The city of Glen Rose drew some attention on the national stage recently, thanks to a Facebook post from a first-time celebrity visitor.

Glenn Beck, a longtime conservative political commentator and radio talk show host who broadcasts five days a week out of studios in Irving, posted about coming to Glen Rose with his family for the Sept. 8 performance of The Promise.

Beck began his Facebook message by writing, “Another reason to love Texas. We are out under the stars in this great little town called Glen Rose.”

The message noted that he and his family stopped first at The Green Pickle for hamburgers before going to the show, which starts each Friday and Saturday night a 8 p.m. through Nov. 4 at the Texas Amphitheatre.

Beck wrote that he was “tired and a little grumpy” after they made an hour and a half drive from their home north of Fort Worth.

But Beck admitted to wiping tears from his eyes “at least four different times,” as the emotional presentation hit home.

“The scenes with the songs about the miracles and children were highly emotional while never taking the cheap and easy road,” Beck wrote. “Well worth the drive and to be able to watch something and have your 13 year old son hold your hand and rest his head on your shoulder during a ‘show’ you know something special is happening. The entire family watched with our arms around each other the entire night.”

Beck encouraged his fans to attend The Promise, stating, “Come and be fed. As they say in the end, it isn’t about religion it is about love and the love of Christ that we share when we feed the hungry, heal the sick and comfort those who mourn.”

Beck also had kind words to say about the high-quality cast members in the production, which is directed by Chuck King.

“The ‘baby’ Jesus was perfect as I am sure the Son of God, did cry a lot even when the real wise men came,” Beck continued. “Great job all. We will see you again … Thanks Texas for never letting us down.”

King said that Beck told him he was impressed with the performance of Adam Richards in the role of Jesus.

“He was Broadway quality,” Beck wrote of Richards, noting that the show became “electric” when he took the stage. “His acting was spot on, and his singing voice, power and quality was sublime.

“I thought he was a ringer from NYC. Well, until he spoke at curtain call and he was 100 percent Texan. A little shocking to hear someone who looks like Jesus speak with a ‘y’all drawl’.”

ADVANCE NOTICE

King said that personnel at The Promise were notified beforehand that “a public figure” would be attending that Friday night’s show, giving them a heads up that security needed to be aware of that.

King was able to speak to Beck after the show was over.

“I did meet him after the show, just briefly,” King said. “We had a handshake and I told him I was appreciative for him coming. He was very, very moved. He was really impressed with Adam, and the way he handled his role.”

About Beck, King said, “I have heard him a little bit, and I know about his website (TheBlaze.com).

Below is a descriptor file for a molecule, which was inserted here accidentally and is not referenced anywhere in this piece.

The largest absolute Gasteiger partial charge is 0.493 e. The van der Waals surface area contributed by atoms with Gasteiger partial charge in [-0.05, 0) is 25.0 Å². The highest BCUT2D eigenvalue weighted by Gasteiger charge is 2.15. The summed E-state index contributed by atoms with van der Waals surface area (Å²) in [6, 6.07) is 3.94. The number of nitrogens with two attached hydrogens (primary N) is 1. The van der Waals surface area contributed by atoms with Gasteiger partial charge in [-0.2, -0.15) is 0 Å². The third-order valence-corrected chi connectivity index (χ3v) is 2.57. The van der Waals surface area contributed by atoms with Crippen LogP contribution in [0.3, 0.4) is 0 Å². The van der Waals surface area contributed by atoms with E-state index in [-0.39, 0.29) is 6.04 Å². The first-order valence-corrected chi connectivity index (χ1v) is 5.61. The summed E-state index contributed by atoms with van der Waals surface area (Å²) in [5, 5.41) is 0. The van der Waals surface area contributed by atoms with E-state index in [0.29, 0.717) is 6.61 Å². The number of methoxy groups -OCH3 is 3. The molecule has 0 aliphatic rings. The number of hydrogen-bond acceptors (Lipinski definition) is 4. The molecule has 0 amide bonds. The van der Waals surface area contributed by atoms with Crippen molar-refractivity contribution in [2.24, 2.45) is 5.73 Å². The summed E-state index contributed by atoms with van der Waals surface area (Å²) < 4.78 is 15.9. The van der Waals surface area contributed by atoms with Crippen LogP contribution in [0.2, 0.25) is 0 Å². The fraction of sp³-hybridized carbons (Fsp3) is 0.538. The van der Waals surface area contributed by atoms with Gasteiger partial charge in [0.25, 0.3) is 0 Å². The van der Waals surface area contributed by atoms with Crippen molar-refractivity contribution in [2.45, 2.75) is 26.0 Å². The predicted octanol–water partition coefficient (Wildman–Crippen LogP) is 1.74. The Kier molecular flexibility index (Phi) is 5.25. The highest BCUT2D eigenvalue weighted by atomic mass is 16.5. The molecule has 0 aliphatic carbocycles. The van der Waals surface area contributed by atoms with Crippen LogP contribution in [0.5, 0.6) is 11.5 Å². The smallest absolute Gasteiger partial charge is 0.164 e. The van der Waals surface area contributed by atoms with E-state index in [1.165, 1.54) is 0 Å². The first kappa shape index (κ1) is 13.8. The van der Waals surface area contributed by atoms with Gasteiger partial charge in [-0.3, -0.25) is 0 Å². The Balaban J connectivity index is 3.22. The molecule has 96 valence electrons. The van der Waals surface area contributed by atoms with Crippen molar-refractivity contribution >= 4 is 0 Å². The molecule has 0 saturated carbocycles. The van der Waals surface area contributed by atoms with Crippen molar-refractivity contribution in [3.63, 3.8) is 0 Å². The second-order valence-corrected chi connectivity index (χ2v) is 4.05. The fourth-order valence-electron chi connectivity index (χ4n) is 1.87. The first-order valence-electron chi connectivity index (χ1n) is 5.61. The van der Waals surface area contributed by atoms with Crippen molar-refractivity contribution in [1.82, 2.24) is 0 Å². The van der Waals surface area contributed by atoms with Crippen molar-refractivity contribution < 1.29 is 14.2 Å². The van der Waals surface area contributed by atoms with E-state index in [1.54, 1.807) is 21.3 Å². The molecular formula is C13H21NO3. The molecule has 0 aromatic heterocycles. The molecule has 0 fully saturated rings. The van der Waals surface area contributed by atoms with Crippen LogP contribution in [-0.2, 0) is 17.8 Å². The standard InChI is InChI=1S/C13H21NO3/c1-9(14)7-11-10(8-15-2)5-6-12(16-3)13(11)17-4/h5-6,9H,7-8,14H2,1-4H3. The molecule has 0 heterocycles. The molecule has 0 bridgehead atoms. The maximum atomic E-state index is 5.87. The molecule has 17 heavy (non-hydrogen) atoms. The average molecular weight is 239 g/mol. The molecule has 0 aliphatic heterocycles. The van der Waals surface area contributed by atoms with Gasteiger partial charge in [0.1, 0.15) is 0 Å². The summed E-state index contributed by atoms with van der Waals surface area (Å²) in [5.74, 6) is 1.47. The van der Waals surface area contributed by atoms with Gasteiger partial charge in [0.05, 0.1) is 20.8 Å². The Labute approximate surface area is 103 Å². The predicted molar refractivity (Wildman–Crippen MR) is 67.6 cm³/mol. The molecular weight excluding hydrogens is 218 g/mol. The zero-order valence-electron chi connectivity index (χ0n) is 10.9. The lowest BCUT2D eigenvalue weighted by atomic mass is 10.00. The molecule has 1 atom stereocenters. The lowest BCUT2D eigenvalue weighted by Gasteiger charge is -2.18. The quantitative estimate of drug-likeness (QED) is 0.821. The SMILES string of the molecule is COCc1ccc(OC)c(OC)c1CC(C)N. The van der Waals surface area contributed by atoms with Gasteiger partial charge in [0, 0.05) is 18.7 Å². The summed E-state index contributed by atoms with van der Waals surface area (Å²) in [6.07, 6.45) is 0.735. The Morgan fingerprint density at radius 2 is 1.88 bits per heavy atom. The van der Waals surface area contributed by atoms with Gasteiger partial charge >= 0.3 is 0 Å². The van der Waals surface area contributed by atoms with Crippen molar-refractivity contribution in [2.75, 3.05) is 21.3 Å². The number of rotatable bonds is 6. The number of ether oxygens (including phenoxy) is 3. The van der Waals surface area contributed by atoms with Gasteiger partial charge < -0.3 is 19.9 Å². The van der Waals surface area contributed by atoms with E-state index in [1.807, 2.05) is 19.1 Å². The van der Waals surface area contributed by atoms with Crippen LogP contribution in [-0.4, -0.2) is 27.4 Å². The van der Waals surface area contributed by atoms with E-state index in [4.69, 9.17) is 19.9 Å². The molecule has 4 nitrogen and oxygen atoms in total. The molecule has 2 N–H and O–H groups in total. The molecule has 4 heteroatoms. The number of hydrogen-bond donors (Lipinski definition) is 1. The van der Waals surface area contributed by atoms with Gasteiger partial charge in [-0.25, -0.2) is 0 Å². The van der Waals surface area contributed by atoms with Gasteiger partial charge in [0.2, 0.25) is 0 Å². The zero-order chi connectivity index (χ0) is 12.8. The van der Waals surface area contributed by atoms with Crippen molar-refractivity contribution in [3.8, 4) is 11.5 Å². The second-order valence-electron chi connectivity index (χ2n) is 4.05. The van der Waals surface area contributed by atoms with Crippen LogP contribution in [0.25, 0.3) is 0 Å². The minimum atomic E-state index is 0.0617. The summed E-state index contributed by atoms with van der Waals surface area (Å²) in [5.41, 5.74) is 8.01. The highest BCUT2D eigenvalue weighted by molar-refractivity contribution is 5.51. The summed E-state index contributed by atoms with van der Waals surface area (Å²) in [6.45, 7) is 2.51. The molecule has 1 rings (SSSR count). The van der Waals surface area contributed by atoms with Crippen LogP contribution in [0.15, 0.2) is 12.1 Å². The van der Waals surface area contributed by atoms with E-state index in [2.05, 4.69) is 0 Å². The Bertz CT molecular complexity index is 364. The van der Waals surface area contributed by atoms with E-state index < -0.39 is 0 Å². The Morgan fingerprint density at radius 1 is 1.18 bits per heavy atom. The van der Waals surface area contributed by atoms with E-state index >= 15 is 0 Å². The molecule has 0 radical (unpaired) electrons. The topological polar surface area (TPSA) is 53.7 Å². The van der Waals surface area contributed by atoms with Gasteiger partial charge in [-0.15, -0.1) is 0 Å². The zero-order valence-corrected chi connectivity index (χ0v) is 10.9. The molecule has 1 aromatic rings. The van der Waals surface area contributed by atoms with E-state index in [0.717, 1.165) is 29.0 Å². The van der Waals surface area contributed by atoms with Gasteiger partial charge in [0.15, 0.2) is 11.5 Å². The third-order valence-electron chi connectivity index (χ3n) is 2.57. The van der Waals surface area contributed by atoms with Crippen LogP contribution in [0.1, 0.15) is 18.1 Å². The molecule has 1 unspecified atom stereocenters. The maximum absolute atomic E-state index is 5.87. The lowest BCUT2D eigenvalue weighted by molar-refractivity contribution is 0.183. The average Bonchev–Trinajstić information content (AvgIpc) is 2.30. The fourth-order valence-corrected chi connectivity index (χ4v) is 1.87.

As of Tuesday afternoon, Beck’s post about The Promise had more than 1,000 shares and at least 3,400 “likes.”

A REAL PICKLE

Delaine Booker, the owner/operator of The Green Pickle along with her husband Kelly, said that none of her employees who were working that Friday recognized Beck. So she didn’t find out they had a celebrity in the house until later.

“I didn’t even know until somebody told me,” said Booker, who bought The Green Pickle on Feb. 1, 2010 when it was basically just a beer garden, and added a kitchen to make it into a restaurant. “He seems like a really nice guy. I would have liked to have met him.”

Booker said that the only well-known public figures she knew about who previously ate at The Green Pickle were Chris Kyle, the late veteran Navy SEAL and legendary sniper who was depicted in the film “American Sniper,” and Kevin Kolb, a former Stephenville High School quarterback standout who played in the NFL for three teams (2007-2013).

“Chris Kyle used to eat here quite a bit,” Booker said. “My husband used to talk to him.”

Booker said the restaurant gets quite a few customers from outside Somervell County because they have seen spotlighted it on an episode of “The Day Tripper” that still airs from time to time on KERA, the Dallas PBS station.

“Every time they re-air it, we get a flood of people coming in,” said Booker, who has seven employees.

They have also had lots of customers brought in because of word of mouth, she said.

“We have had a lot of people from New York, and all over,” Booker stated. “If you wear a Green Pickle T-shirt anywhere, people are going to stop you and say they have eaten here, or they’ve been meaning to go there.”

Booker said her father, Frank Laramore, was Somervell County’s sheriff for 16 years (1972-1988) starting at age 28, which made him the youngest person ever elected to that position in state history. She also noted that he was the only Somervell County sheriff to hold office for four consecutive terms. Laramore passed away at age 75 in 2016.